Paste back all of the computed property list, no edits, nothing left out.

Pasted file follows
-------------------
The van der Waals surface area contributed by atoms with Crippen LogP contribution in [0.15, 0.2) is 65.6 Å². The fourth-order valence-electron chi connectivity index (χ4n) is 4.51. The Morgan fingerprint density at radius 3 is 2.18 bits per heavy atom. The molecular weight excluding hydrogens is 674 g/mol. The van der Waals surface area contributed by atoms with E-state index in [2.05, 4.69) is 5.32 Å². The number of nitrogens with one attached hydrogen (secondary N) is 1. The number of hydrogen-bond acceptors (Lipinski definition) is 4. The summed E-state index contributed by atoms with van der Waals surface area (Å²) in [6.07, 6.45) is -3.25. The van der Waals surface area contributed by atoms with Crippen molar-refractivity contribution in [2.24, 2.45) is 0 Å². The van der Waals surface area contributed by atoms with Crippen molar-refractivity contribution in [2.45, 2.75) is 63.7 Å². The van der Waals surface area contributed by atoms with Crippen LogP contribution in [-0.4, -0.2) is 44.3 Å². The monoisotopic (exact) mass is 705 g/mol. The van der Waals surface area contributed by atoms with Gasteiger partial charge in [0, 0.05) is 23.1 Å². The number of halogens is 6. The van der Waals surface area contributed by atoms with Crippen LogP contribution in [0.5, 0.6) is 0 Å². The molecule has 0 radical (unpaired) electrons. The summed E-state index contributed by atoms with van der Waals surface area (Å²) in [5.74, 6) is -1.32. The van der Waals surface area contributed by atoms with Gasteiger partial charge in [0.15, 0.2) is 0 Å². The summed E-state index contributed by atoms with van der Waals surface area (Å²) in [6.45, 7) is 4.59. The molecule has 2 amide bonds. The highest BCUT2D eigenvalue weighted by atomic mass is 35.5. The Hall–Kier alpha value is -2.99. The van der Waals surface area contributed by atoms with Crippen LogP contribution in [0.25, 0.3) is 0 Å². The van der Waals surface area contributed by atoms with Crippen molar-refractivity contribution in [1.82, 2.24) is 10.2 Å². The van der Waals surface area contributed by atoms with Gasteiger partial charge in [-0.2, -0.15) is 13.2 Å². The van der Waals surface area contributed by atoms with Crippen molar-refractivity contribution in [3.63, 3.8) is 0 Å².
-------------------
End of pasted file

The van der Waals surface area contributed by atoms with Crippen LogP contribution in [0.15, 0.2) is 65.6 Å². The fourth-order valence-electron chi connectivity index (χ4n) is 4.51. The Morgan fingerprint density at radius 3 is 2.18 bits per heavy atom. The molecular weight excluding hydrogens is 674 g/mol. The van der Waals surface area contributed by atoms with E-state index in [2.05, 4.69) is 5.32 Å². The number of nitrogens with one attached hydrogen (secondary N) is 1. The number of hydrogen-bond acceptors (Lipinski definition) is 4. The summed E-state index contributed by atoms with van der Waals surface area (Å²) in [6.07, 6.45) is -3.25. The van der Waals surface area contributed by atoms with Crippen molar-refractivity contribution in [2.24, 2.45) is 0 Å². The van der Waals surface area contributed by atoms with Crippen molar-refractivity contribution in [2.45, 2.75) is 63.7 Å². The van der Waals surface area contributed by atoms with Crippen LogP contribution in [-0.4, -0.2) is 44.3 Å². The monoisotopic (exact) mass is 705 g/mol. The van der Waals surface area contributed by atoms with Gasteiger partial charge in [0, 0.05) is 23.1 Å². The number of halogens is 6. The van der Waals surface area contributed by atoms with Crippen LogP contribution in [0.5, 0.6) is 0 Å². The molecule has 0 radical (unpaired) electrons. The summed E-state index contributed by atoms with van der Waals surface area (Å²) in [5.74, 6) is -1.32. The van der Waals surface area contributed by atoms with Gasteiger partial charge in [0.15, 0.2) is 0 Å². The summed E-state index contributed by atoms with van der Waals surface area (Å²) in [6.45, 7) is 4.59. The molecule has 2 amide bonds. The highest BCUT2D eigenvalue weighted by atomic mass is 35.5. The Hall–Kier alpha value is -2.99. The van der Waals surface area contributed by atoms with Crippen LogP contribution in [0.25, 0.3) is 0 Å². The van der Waals surface area contributed by atoms with Crippen molar-refractivity contribution in [1.82, 2.24) is 10.2 Å². The van der Waals surface area contributed by atoms with Gasteiger partial charge in [-0.2, -0.15) is 13.2 Å². The van der Waals surface area contributed by atoms with Crippen molar-refractivity contribution in [3.63, 3.8) is 0 Å².